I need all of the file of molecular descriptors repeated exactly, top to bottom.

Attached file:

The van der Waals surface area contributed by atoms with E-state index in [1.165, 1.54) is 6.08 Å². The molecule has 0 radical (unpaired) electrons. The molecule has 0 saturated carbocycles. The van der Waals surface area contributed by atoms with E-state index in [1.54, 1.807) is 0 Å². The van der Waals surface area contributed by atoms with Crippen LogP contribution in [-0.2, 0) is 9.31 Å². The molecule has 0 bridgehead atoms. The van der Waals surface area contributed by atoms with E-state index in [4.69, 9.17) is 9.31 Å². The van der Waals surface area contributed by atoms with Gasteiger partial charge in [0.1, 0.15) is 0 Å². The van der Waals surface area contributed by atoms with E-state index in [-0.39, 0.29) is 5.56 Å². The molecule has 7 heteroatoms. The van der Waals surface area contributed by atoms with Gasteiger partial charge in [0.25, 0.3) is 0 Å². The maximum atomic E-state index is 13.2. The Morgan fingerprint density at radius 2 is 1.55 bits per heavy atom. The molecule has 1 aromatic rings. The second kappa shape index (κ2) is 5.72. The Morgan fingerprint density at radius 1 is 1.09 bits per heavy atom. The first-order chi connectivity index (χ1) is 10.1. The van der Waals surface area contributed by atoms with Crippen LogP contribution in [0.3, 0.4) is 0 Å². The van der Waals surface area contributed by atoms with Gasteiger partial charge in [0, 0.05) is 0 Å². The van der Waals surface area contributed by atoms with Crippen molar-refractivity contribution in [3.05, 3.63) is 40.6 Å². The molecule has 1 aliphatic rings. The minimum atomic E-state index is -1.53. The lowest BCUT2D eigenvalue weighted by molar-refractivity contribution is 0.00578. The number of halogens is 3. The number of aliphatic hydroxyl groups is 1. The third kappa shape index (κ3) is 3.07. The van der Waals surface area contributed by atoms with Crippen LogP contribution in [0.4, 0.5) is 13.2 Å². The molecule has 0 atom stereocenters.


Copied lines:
The van der Waals surface area contributed by atoms with E-state index in [1.165, 1.54) is 6.08 Å². The molecule has 0 radical (unpaired) electrons. The molecule has 0 saturated carbocycles. The van der Waals surface area contributed by atoms with E-state index in [1.54, 1.807) is 0 Å². The van der Waals surface area contributed by atoms with Crippen LogP contribution in [-0.2, 0) is 9.31 Å². The molecule has 0 bridgehead atoms. The van der Waals surface area contributed by atoms with E-state index in [4.69, 9.17) is 9.31 Å². The van der Waals surface area contributed by atoms with Gasteiger partial charge in [0.1, 0.15) is 0 Å². The van der Waals surface area contributed by atoms with E-state index in [-0.39, 0.29) is 5.56 Å². The molecule has 7 heteroatoms. The van der Waals surface area contributed by atoms with Gasteiger partial charge in [0.25, 0.3) is 0 Å². The maximum atomic E-state index is 13.2. The Morgan fingerprint density at radius 2 is 1.55 bits per heavy atom. The molecule has 1 aromatic rings. The second kappa shape index (κ2) is 5.72. The Morgan fingerprint density at radius 1 is 1.09 bits per heavy atom. The first-order chi connectivity index (χ1) is 10.1. The van der Waals surface area contributed by atoms with Crippen LogP contribution in [0.3, 0.4) is 0 Å². The van der Waals surface area contributed by atoms with Gasteiger partial charge in [0, 0.05) is 0 Å². The van der Waals surface area contributed by atoms with Crippen molar-refractivity contribution in [3.05, 3.63) is 40.6 Å². The molecule has 1 aliphatic rings. The minimum atomic E-state index is -1.53. The lowest BCUT2D eigenvalue weighted by molar-refractivity contribution is 0.00578. The number of halogens is 3. The number of aliphatic hydroxyl groups is 1. The third kappa shape index (κ3) is 3.07. The van der Waals surface area contributed by atoms with Crippen LogP contribution in [0.4, 0.5) is 13.2 Å². The molecule has 0 atom stereocenters.